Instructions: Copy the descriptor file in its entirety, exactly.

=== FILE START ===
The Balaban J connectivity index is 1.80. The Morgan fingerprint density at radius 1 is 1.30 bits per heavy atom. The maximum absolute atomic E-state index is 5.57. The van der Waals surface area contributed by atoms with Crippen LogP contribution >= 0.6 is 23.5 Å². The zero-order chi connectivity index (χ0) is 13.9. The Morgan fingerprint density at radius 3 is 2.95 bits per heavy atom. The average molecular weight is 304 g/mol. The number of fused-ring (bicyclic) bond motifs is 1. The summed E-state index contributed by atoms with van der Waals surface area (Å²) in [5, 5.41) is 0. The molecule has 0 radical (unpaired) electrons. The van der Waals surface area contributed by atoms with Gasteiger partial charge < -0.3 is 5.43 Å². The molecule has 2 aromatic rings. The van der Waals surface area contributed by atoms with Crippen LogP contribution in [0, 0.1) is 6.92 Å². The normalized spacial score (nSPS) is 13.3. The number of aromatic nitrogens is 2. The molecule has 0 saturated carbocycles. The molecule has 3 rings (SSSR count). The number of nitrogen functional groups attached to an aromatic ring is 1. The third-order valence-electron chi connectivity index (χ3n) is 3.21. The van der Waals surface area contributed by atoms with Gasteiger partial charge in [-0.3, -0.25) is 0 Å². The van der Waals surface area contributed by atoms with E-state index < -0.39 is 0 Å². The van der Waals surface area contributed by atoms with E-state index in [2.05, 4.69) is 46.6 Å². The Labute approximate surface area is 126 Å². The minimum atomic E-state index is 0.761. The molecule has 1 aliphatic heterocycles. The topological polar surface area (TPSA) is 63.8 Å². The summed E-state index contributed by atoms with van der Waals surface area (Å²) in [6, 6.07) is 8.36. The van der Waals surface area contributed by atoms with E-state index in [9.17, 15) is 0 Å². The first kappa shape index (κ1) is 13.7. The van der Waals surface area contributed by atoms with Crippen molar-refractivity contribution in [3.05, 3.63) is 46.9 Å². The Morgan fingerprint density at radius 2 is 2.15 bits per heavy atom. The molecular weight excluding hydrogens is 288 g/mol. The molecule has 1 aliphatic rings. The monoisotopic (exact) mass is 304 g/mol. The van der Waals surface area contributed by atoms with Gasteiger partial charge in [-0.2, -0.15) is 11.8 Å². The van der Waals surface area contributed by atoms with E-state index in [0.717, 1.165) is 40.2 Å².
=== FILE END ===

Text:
The Balaban J connectivity index is 1.80. The Morgan fingerprint density at radius 1 is 1.30 bits per heavy atom. The maximum absolute atomic E-state index is 5.57. The van der Waals surface area contributed by atoms with Crippen LogP contribution >= 0.6 is 23.5 Å². The zero-order chi connectivity index (χ0) is 13.9. The Morgan fingerprint density at radius 3 is 2.95 bits per heavy atom. The average molecular weight is 304 g/mol. The number of fused-ring (bicyclic) bond motifs is 1. The summed E-state index contributed by atoms with van der Waals surface area (Å²) in [5, 5.41) is 0. The molecule has 0 radical (unpaired) electrons. The van der Waals surface area contributed by atoms with Gasteiger partial charge < -0.3 is 5.43 Å². The molecule has 2 aromatic rings. The van der Waals surface area contributed by atoms with Crippen LogP contribution in [0, 0.1) is 6.92 Å². The normalized spacial score (nSPS) is 13.3. The number of aromatic nitrogens is 2. The molecule has 0 saturated carbocycles. The molecule has 3 rings (SSSR count). The number of nitrogen functional groups attached to an aromatic ring is 1. The third-order valence-electron chi connectivity index (χ3n) is 3.21. The van der Waals surface area contributed by atoms with Gasteiger partial charge in [-0.3, -0.25) is 0 Å². The van der Waals surface area contributed by atoms with E-state index < -0.39 is 0 Å². The van der Waals surface area contributed by atoms with E-state index in [2.05, 4.69) is 46.6 Å². The Labute approximate surface area is 126 Å². The minimum atomic E-state index is 0.761. The molecule has 1 aliphatic heterocycles. The topological polar surface area (TPSA) is 63.8 Å². The summed E-state index contributed by atoms with van der Waals surface area (Å²) in [6, 6.07) is 8.36. The van der Waals surface area contributed by atoms with E-state index in [9.17, 15) is 0 Å². The first kappa shape index (κ1) is 13.7. The van der Waals surface area contributed by atoms with Crippen molar-refractivity contribution in [3.05, 3.63) is 46.9 Å². The Morgan fingerprint density at radius 2 is 2.15 bits per heavy atom. The molecular weight excluding hydrogens is 288 g/mol. The molecule has 1 aliphatic rings. The monoisotopic (exact) mass is 304 g/mol. The van der Waals surface area contributed by atoms with Gasteiger partial charge in [-0.2, -0.15) is 11.8 Å². The van der Waals surface area contributed by atoms with E-state index in [0.717, 1.165) is 40.2 Å².